I forced my eyes back open and found that they were streaming, and spots were floating in my vision. I staggered back out into the alley and brought the Desert Eagle up. As my vision cleared from the shock, I could see the first man had stopped where he had been when I'd last seen him. The other two pursuers were lying prone, on their backs, unmoving; the one who had drawn the Glock was clutching his wrist and screaming.
There didn't seem to be a hand attached to his wrist.
I watched as the lone man started forward again and moved to the injured form on the ground. He knelt, grabbed the other's wrist and forced it into view, fighting the panicked and weakened efforts of the gunman. I could see him shake his head, and then he lifted his left hand and covered the gunman's eyes while holding the wrist steady against the other's struggles with his right. Then he turned his head away. So warned, so did I, and closed my eyes.
There was another soundless blast of light, and when I opened my eyes, the gunman was still, apparently having fainted. The lone man examined the wrist he was holding, then I saw his shoulders slump. He gently lowered his victim to the pavement and carefully tucked the wrist inside the man's coat before straightening up and walking briskly out of the alley.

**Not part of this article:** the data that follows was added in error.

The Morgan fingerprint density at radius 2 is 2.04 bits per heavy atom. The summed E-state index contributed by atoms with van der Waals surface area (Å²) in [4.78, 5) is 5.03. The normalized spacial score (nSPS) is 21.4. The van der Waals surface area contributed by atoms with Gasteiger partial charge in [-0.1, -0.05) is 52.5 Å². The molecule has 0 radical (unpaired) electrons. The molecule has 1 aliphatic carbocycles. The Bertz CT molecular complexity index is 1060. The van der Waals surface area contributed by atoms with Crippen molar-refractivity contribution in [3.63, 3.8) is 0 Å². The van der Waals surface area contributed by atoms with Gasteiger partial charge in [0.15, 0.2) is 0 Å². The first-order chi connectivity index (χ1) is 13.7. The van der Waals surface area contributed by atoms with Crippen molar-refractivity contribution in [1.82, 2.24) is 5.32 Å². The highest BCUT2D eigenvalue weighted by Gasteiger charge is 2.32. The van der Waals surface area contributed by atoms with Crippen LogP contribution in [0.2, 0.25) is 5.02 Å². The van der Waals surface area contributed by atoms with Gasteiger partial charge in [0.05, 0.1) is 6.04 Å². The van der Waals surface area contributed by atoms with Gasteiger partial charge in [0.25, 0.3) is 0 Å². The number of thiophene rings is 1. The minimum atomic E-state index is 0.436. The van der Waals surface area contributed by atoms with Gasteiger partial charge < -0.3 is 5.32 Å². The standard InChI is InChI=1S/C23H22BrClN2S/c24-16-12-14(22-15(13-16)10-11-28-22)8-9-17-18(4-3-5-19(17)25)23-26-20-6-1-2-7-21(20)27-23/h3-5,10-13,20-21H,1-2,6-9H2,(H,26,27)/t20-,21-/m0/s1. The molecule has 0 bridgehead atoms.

I stood there for a second, frozen with shock and indecision, then ran over to the three forms on the ground. All three appeared to be unconscious. I went to the one he'd been holding and pulled his arm out of his coat.
There was a blackened, smooth expanse of flesh where his hand should have been. His arm ended cleanly just behind the wrist. It looked like the wound had been cauterized; it was sealed tightly, and no blood escaped. There was a smell of cooked meat. Controlling my gorge, I stood up and holstered the Desert Eagle, looking around. Near the alley wall I saw a small dark object that looked artificial, so I grabbed it up and loped out of the alley to follow the first man towards Seventh Avenue.
I spared the thing I'd picked up a quick glance. It was a fragment of the Glock. Perhaps two inches of the slide, fractured and blown off the barrel; its edges melted and the whole thing hot as hell. I dropped it into a pocket as I reached Seventh, looking up and down. My quarry (their quarry) was walking downtown some hundred feet or so away, hands in his pockets and head hunched.
I fell in behind him. I didn't know if he had any idea I'd been in the alley, but he hadn't given any indication that he did. As we walked, I pulled out my burn phone and dialed 911, still watching the other man's back.
"911 operator, what's the emergency?"
"There are three adult males in an alley between Thirty-sixth and Thirty-seventh street, between Sixth and Seventh avenues. They need EMTs; one has lost a hand. They were all unconscious as of a minute ago."